The designers use 18k gold with precious and semi-precious stones and enamel. “Colorful stones and enamel give us freedom to be playful with the designs,” they said of their work.
Prices for their commercial line range from $500 to $12,000 and their new Mirror Mirror Masterpieces range, being introduced at the show, is $19,000 to $39,000.
State Property was founded by two designers from the opposite ends of the spectrum. Afzal Imram, an industrial designer and Ruiyin Lin, a jewelry designer.
“Our inspiration usually comes from science and nature,” the Singapore-based crafters said. “We find something that we can’t stop thinking about and then translate it into jewelry.” The two say the wearer is also a key to their process, adding “the people we meet, and their relationship with jewelry, affects how we design our pieces.”
The designers say the State Property customer, “is someone who appreciates both style and quality, and treads on the line between opposites. Between boldness and subtlety, old and new, future and past.”
The designers use 18K gold, diamonds, South Sea and Akoya pearls, and recently added enamel. “We normally choose our materials based on the concept and design we’re hoping to achieve for each collection,” they explained.
While their George Pavé Signet Ring is a bestseller, the designers have also had a lot of success with their range of negative space rings. At Couture, they will unveil a new collection called The Voyager, a lineup of colorful, bold pieces with a major graphic element. “Hopefully [the new collection] brings about a less serious side of State Property,” the designers said.
The two are in their first year in the Design Atelier program and are excited to explore the U.S. market, adding “from where we stand, the U.S. seems to be the tastemaker of this segment of fine jewelry with a healthy consumer base, based on the wide variety of independent labels doing exceptional work.”
Their pieces range from $700 to $30,000 and are currently stocked in eight store locations in four countries, including Goop Lab in New York and London, and Athalie in Tokyo.
The Lebanese designer launched his namesake brand in 2011 after working at several larger houses and is also a first-year member of the Design Atelier program.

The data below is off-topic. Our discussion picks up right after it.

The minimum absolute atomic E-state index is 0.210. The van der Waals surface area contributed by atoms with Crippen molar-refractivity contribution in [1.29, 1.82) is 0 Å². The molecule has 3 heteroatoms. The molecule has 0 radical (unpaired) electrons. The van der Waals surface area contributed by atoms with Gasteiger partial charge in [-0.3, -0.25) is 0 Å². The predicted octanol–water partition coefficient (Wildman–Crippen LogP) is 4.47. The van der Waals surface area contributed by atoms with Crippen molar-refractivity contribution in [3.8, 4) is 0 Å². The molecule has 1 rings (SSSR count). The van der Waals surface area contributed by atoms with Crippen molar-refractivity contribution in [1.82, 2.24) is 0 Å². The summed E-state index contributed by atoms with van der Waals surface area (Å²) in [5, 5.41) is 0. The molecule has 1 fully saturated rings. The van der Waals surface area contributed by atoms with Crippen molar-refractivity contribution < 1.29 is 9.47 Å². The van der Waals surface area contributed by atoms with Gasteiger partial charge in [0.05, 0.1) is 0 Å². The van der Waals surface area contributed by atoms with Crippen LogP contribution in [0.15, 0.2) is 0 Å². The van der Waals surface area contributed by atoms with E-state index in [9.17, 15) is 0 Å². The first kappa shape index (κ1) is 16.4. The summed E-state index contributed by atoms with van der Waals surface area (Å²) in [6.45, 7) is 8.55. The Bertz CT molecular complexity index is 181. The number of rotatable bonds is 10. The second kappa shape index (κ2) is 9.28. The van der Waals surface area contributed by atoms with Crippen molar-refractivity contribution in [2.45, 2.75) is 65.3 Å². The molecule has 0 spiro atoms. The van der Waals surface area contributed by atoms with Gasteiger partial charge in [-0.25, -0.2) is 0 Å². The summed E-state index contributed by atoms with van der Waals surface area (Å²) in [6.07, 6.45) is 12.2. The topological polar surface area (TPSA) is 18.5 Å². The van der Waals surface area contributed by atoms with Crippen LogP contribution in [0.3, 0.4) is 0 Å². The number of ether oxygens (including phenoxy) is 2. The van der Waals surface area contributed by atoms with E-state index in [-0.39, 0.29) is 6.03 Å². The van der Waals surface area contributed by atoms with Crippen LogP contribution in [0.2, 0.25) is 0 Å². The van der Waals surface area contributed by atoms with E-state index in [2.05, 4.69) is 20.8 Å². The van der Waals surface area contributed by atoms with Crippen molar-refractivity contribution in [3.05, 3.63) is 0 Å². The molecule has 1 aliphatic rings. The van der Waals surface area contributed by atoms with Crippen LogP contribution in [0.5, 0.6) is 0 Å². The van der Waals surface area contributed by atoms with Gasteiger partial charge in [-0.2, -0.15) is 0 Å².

“It’s very organic,” he said of his creative process. “I’ll usually have something inspire me, usually architecture or history-related, and I’ll then do research on that subject, which eventually translates into design ideas. Over the course of many months I’ll sketch and work on test pieces until I eventually get to my final prototypes, which make up a final collection. It’ll normally take around six months from inspiration to final pieces.”
The designer said his customer base varies greatly from young trendy Millennials to older women with a contemporary sense of style. “What they all have in common is that they are modern, have bold taste, and usually buy their own,” he explained.
The designer uses 18K gold (white, yellow and rose) with a wide range of gemstones from classic precious stones to semi-precious stones, such as garnets, tourmalines and amethysts. “I just love the preciousness of it all, and I feel like gold jewelry has a more timeless feel to it — it certainly ages better,” he said.
His bestsellers are his Arabesque Deco rings, which have become brand staples; he attributes their popularity to “Queen Rania [of Jordan] being spotted wearing them so many times.”
His pieces range from $750 to $40,000 and up, and can be found at retailers around the world including Moda Operandi, The Webster, Harvey Nichols London and Bloomingdale’s Dubai.
He will introduce his first new collection in two years called Heliopolis at Couture. “It’s inspired by an ancient Roman city in eastern Lebanon by that name, which today houses a stunning archaeological site and the largest Roman temple in the world. The new pieces are inspired by the patterns and sculptural elements found in that site, and in ancient Roman temples in general.”